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How to get a PhD : a handbook for students and their supervisors / Estelle M. Phillips, D. S. Pugh

Main Author Phillips, Estelle, 1928- Coauthor Pugh, D. S. Country Reino Unido. Edition 2nd ed Publication Buckingham : Open University Press, imp. 1996 Description XIV, 203 p. ; 22 cm ISBN 0-335-19214-9 CDU 378.245
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Item type Current location Call number Status Date due Barcode Item holds
Monografia Biblioteca da UMinho no Campus de Azurém
BPG 378.245 - P Available 189321
Monografia Biblioteca da UMinho no Campus de Azurém
BPG 378.245 - P Available 189322
Total holds: 0

Table of contents provided by Syndetics

  • Preface to the third edition (p. xv)
  • 1 Becoming a postgraduate (p. 1)
  • Action summary (p. 5)
  • The nature of postgraduate education (p. 1)
  • The psychology of being a postgraduate (p. 4)
  • The aims of this book (p. 4)
  • 2 Getting into the system (p. 6)
  • Choosing the institution and field of study (p. 6)
  • Distance supervision? (p. 8)
  • Choosing your work context (p. 10)
  • Selecting your supervisor (p. 11)
  • Becoming a research student (p. 13)
  • Myths and realities of the system (p. 14)
  • The 'ivory tower' (p. 14)
  • Personal relationships (p. 14)
  • Teamworking (p. 15)
  • 'Scientific method' (p. 16)
  • Action summary (p. 18)
  • 3 The nature of the PhD qualification (p. 19)
  • The meaning of a doctorate (p. 19)
  • Becoming a fully professional researcher (p. 21)
  • Differences between the MPhil and the PhD (p. 23)
  • Aims of supervisors (p. 26)
  • Aims of examiners (p. 28)
  • Aims of universities and research councils (p. 29)
  • Mismatches and problems (p. 31)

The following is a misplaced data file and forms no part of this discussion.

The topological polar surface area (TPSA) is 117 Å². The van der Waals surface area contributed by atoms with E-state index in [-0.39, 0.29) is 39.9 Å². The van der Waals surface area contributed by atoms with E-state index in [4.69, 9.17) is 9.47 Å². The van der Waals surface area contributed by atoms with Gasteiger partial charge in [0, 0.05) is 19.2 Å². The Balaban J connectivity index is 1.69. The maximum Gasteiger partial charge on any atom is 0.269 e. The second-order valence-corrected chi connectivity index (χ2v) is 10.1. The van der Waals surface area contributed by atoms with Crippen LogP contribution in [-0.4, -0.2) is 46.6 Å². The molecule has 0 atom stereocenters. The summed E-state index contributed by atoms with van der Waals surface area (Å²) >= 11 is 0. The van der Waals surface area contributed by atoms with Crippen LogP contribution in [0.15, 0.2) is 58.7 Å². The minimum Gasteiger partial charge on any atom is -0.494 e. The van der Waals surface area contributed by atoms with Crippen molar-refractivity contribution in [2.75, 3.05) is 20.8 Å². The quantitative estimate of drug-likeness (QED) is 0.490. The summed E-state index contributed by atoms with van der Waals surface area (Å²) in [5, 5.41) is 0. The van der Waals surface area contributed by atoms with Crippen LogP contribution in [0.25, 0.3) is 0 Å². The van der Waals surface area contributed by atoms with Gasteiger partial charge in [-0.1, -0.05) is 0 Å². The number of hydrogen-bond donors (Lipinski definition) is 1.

• Action summary (p. 32)
  • 4 How not to get a PhD (p. 33)
  • Not wanting a PhD (p. 33)
  • Not understanding the nature of a PhD by overestimating what is required (p. 35)
  • Not understanding the nature of a PhD by underestimating what is required (p. 38)
  • Not having a supervisor who knows what a PhD requires (p. 39)
  • Losing contact with your supervisor (p. 40)
  • Not having a thesis (p. 42)
  • Aims of students (p. 24)
  • Taking a new job before finishing (p. 43)
  • Action summary (p. 44)
  • 5 How to do research (p. 46)
  • Characteristics of research (p. 46)
  • Intelligence-gathering--the 'what' questions (p. 47)
  • Research--the 'why' questions (p. 47)
  • Characteristics of good research (p. 48)
  • Research is based on an open system of thought (p. 48)
  • Researchers examine data critically (p. 49)
  • Researchers generalize and specify the limits on their generalizations (p. 49)
  • Basic types of research (p. 50)
  • Exploratory research (p. 50)
  • Testing-out research (p. 50)
  • Problem-solving research (p. 51)
  • Which type of research for the PhD? (p. 51)
  • The craft of doing research (p. 53)
  • Self-help and peer support groups (p. 54)
  • Electronic peer groups (p. 56)
  • Action summary (p. 57)
  • 6 The form of a PhD thesis (p. 58)
  • Understanding the PhD form (p. 58)
  • Background theory (p. 59)
  • Focal theory (p. 60)
  • Data theory (p. 61)
  • Contribution (p. 61)
  • The concept of originality (p. 63)
  • Detailed structure and choice of chapter headings (p. 65)
  • Psychological aspects (p. 75)
  • Writing the thesis (p. 66)
  • Action summary (p. 72)
  • 7 The PhD process (p. 74)
  • Enthusiasm (p. 75)
  • Increasing interest in work (p. 77)
  • Isolation (p. 75)
  • Transfer of dependence from the supervisor to the work (p. 77)
  • Boredom (p. 79)
  • Frustration (p. 80)
  • A job to be finished (p. 81)
  • Euphoria (p. 83)
  • Others 'getting in first' (p. 83)
  • Practical aspects (p. 85)
  • Time management (p. 85)
  • The duration of the process (p. 87)
  • The stages of the process (p. 89)
  • Redefining long-term and short-term goals (p. 91)
  • The importance of deadlines (p. 93)
  • To publish or not to publish prior to submission? (p. 95)
  • Teaching whilst studying for a PhD (p. 97)
  • Casual teaching (p. 97)
  • Teaching assistantships (p. 98)
  • Action summary (p. 98)
  • 8 How to manage your supervisor (p. 100)
  • What supervisors expect of their doctoral students (p. 100)
  • Supervisors expect their students to be independent (p. 100)
  • Supervisors expect their students to produce written work that is not just a first draft (p. 102)
  • Supervisors expect to have regular meetings with their research students (p. 103)
  • Supervisors expect their research students to be honest when reporting on their progress (p. 104)
  • Supervisors expect their students to follow the advice that they give, when it has been given at the request of the postgraduate (p. 105)
  • Improving tutorials (p. 110)
  • Supervisors expect their students to be excited about their work, able to surprise them and fun to be with! (p. 105)